Urothelial stretch has been shown to evoke ATP release (Birder et al. 2012). In agreement with the previous report, we found that 50% stretch increased the ATP concentration to 1.2 ± 0.6 μmol L−1 (Fig. 6A). On the other hand, the 60‐cm H2O hydrostatic pressure did not cause ATP release into the culture medium (Fig. 6B). In TRT‐HU1 cells, ATP‐activated ERK in a dose‐dependent manner (Fig. 6C). Next, the contribution of other mechanosensors was examined using the transient receptor potential vanilloid (TRPV) 1 activator capsaicin, the TRPV4 activator 4α‐PDD, and the muscarinic receptor activator carbachol. None of them activated ERK in TRT‐HU1 cells (Fig. 6D). Moreover, in addition to the MEK inhibitor trametinib (100 nmol L−1), the ATP diphosphohydrolase apyrase (4 U mL−1) and the nonselective P2 receptor inhibitor suramin (200 μmol L−1) completely suppressed ATP‐induced ERK activation, whereas the nonselective P2X receptor inhibitor PPADS (200 μmol L−1) partially suppressed the ATP‐induced ERK activation (Fig. 6E). To rule out the possibility that ATP‐evoked ERK activation was mediated by transactivation of the EGF receptor by ATP, we examined the effects of the EGF receptor inhibitor AG1478 (10 μmol L−1) on ATP‐evoked ERK activation, but could not detect any inhibition (Fig. 6E). The specificity of the inhibitors was confirmed by EGF stimulation: none of the inhibitors of ATP signaling – that is, apyrase, suramin, or PPADS – suppressed the EGF‐induced ERK activation, whereas trametinib and AG1478 did completely suppress the ERK activation (Fig. 6F). Finally, we confirmed that stretch‐evoked ERK activation was dependent on autocrine/paracrine ATP signaling. As shown in Figure 6G, both apyrase and suramin suppressed stretch‐evoked ERK activation. Thus, ATP‐mediated activation of P2X and P2Y receptors appeared to be the primary cause of ERK activation by the stretch of TRT‐HU1 cells.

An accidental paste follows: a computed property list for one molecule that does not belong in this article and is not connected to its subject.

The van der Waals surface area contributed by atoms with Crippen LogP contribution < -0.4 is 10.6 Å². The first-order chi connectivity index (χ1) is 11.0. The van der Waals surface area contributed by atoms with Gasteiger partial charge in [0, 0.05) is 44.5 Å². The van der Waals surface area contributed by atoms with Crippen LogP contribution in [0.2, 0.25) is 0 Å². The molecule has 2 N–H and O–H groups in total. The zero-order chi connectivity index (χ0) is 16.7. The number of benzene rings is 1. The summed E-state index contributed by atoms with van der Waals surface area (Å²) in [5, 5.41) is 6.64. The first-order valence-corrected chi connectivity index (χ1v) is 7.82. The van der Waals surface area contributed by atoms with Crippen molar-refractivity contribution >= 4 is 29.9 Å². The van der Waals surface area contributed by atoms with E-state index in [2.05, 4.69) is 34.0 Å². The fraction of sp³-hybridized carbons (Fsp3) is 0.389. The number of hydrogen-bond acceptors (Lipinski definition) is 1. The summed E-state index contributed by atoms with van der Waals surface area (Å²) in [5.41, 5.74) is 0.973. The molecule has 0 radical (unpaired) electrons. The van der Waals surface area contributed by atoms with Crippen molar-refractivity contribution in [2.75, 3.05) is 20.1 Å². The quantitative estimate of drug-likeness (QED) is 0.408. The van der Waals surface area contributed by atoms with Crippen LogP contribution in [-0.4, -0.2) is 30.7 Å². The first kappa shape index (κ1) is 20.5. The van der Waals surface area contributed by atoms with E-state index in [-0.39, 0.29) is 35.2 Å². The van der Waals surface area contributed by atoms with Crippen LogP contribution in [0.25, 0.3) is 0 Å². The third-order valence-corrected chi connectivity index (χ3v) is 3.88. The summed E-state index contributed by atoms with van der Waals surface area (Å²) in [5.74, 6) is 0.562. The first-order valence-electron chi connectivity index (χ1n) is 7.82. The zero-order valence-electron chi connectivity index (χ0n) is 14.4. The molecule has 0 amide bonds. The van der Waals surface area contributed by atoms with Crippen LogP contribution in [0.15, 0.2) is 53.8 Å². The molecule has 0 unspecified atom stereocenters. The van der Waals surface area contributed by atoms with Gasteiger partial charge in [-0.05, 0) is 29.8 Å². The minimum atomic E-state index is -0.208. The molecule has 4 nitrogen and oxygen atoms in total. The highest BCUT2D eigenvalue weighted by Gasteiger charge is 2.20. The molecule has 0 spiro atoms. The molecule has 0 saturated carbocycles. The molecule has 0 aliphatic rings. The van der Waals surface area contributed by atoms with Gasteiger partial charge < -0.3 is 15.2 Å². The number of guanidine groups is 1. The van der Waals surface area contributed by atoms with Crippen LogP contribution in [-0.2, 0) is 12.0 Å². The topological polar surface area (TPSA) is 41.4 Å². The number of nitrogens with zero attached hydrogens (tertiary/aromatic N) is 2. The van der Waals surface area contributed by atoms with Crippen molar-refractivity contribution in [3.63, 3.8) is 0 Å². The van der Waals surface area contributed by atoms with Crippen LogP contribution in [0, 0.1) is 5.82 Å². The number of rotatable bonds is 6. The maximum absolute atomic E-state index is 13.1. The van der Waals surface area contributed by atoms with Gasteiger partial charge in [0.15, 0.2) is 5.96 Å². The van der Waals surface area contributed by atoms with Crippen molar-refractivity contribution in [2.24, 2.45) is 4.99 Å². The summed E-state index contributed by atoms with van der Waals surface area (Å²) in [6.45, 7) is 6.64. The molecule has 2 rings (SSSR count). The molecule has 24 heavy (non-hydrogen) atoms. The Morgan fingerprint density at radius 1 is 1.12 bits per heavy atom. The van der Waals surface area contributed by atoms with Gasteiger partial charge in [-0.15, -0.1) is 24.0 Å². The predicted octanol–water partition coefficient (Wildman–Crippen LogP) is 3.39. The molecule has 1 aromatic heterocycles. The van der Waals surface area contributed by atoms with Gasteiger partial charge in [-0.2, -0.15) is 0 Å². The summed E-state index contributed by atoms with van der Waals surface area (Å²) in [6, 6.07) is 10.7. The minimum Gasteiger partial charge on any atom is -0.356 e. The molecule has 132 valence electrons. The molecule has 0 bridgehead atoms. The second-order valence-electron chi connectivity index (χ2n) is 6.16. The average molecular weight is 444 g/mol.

ATP mediates urothelial stretch‐induced ERK activation in vivo